register_block_type( string|WP_Block_Type $block_type, array $args = array() ): WP_Block_Type|false

Registers a block type. The recommended way is to register a block type using the metadata stored in the block.json file.


Block type name including namespace, or alternatively a path to the JSON file with metadata definition for the block, or a path to the folder where the block.json file is located, or a complete WP_Block_Type instance.
In case a WP_Block_Type is provided, the $args parameter will be ignored.
Array of block type arguments. Accepts any public property of WP_Block_Type. See WP_Block_Type::__construct() for information on accepted arguments.



WP_Block_Type|false The registered block type on success, or false on failure.


function register_block_type( $block_type, $args = array() ) {
	if ( is_string( $block_type ) && file_exists( $block_type ) ) {
		return register_block_type_from_metadata( $block_type, $args );

	return WP_Block_Type_Registry::get_instance()->register( $block_type, $args );


5.8.0First parameter now accepts a path to the block.json file.

User Contributed Notes

  1. Skip to note 11 content

    How to write a plugin with multiple blocks:

    Setting up the src folder

    1. Take the content of the src directory created by @wordpress/create-block and place it in a sub-directory, for example block-a.
    2. Duplicate the sub-directory to make a second block and name it, for example block-b.

    Update the block.json files in each sub-directory to match the blocks’ requirements.

    Registering the Blocks

    After running npm run build corresponding directories will be created in the build directory.

    The two blocks can be registered by pointing to the matching directory in the build folder.

    function wpdocs_create_blocks_mysite_block_init() {
    	register_block_type( __DIR__ . '/build/block-a' );
    	register_block_type( __DIR__ . '/build/block-b' );
    add_action( 'init', 'wpdocs_create_blocks_mysite_block_init' );
  2. Skip to note 12 content
    Anonymous User

    You can pass custom $attributes which can be used both on editor and front-end in render_callback :

    register_block_type( 'my_namespace/my_block', [
    	'render_callback' => 'render_callback',
    	'attributes'      => [
    		'some_string' => [
    			'default' => 'default string',
    			'type'    => 'string'
    		'some_array'  => [
    			'type'  => 'array',
    			'items' => [
    				'type' => 'string',
    ] );

    Important (tested in 5.0.3) : in case of array attributes you MUST specify items type. Otherwise it would trigger a notice.

  3. Skip to note 13 content

    The name of the JSON file, if provided in the $block_type argument, must be “block.json”. If the file does not end with such file name, WordPress will assume it is a path to that file. It seems to be up to the developer choose the file name, but it’s not.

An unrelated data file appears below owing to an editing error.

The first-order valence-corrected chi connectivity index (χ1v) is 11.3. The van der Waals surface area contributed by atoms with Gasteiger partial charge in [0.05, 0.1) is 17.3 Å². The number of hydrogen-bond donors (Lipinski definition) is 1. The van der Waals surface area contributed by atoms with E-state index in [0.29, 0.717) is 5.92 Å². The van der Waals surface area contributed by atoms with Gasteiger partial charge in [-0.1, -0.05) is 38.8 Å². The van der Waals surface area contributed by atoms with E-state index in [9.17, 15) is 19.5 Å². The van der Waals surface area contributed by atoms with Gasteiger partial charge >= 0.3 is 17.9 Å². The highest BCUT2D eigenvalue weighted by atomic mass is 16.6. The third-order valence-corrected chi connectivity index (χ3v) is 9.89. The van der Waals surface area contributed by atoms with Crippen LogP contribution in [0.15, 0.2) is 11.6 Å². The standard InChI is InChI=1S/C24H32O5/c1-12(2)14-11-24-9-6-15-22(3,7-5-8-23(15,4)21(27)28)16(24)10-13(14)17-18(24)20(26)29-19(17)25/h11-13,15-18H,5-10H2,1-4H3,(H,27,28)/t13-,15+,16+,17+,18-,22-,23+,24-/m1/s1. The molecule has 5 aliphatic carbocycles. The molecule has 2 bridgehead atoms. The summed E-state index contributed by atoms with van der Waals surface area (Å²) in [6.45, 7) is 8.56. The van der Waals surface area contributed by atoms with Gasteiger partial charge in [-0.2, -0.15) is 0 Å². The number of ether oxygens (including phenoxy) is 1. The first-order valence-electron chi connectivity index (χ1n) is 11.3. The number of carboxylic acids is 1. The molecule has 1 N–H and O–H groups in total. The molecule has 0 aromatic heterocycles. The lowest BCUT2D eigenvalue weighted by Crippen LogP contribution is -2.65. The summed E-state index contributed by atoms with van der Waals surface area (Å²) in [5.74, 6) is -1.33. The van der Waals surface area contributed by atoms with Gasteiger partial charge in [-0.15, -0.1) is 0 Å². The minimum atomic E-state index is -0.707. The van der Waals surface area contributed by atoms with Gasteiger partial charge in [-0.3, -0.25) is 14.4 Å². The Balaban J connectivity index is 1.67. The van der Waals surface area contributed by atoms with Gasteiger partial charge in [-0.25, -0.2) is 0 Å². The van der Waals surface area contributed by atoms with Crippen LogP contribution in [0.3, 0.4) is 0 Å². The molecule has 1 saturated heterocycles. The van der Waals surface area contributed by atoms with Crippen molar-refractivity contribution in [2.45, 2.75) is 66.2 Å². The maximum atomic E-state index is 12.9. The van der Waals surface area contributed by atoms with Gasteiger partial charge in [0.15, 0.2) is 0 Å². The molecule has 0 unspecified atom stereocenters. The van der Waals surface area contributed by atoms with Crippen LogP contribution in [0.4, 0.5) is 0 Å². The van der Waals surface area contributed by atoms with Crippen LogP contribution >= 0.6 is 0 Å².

4. Skip to note 14 content

    Here is an example snippet that I use for one of my own projects

    function mcqa_register_block_related_quiz() {
        if ( ! function_exists( 'register_block_type' ) ) {
            // Block editor is not available.
        register_block_type( 'mcqac/related-quiz', array(
            'editor_script' => 'mcqac-related-quiz-block-script',
            'editor_style'  => 'mcqac-related-quiz-block-editor-style',
            'style'         => 'mcqac-related-quiz-block-frontend-style',
        ) );
    // Hook: Editor assets.
    add_action( 'init', 'mcqa_register_block_related_quiz' );
  5. Skip to note 15 content

    If you wish to set a dashicon in the args, you must omit the dashicons- prefix:

    	__DIR__ . '/build',
    		'icon' => 'admin-home', /* omit 'dashicons-' prefix */

    This is in contradiction to add_menu_page() which requires the inclusion of the prefix. These should be brought into alignment for consistency in my opinion.

  6. Skip to note 17 content

    To follow on from Michael Levy’s post about registering multiple blocks from the same plugin, I wrote this to automatically register any blocks generated by the npm run build command.

    function wpdocs_register_multiple_blocks() {
    	$build_dir = __DIR__ . '/build';
    	foreach ( scandir( $build_dir ) as $result ) {
    		$block_location = $build_dir . '/' . $result;
    		if ( ! is_dir( $block_location ) || '.' === $result || '..' === $result ) {
    		register_block_type( $block_location );
    add_action( 'init', 'wpdocs_register_multiple_blocks' );
  7. Skip to note 18 content

    The arguments to register_block_type() function match the instance vars of WP_Block_Type class, i.e., attributes, render_callback, editor_script, editor_style, script and style.

                    'attributes' => array(
                        'align' => array(
                            'type' => 'string',
                            'enum' => array( 'left', 'center', 'right', 'wide', 'full' ),
                        'day' => array(
                            'type' => 'integer',
                        'month' => array(
                            'type' => 'integer',
                        'year' => array(
                            'type' => 'integer',
                    'render_callback' => 'render_block_my_custom_blocks_calendar',
                    'editor_script'   => 'calendar-editor-js',
                    'editor_style'    => 'calendar-editor-css',
                    'script'          => 'calendar-frontend-js',
                    'style'           => 'calendar-frontend-css',

    This is because the register_block_type() function utilizes the name and arguments provided in the function call to create a new instance of WP_Block_Type class and the instance thus created is registered with the global WP_Block_Type_Registry instance.

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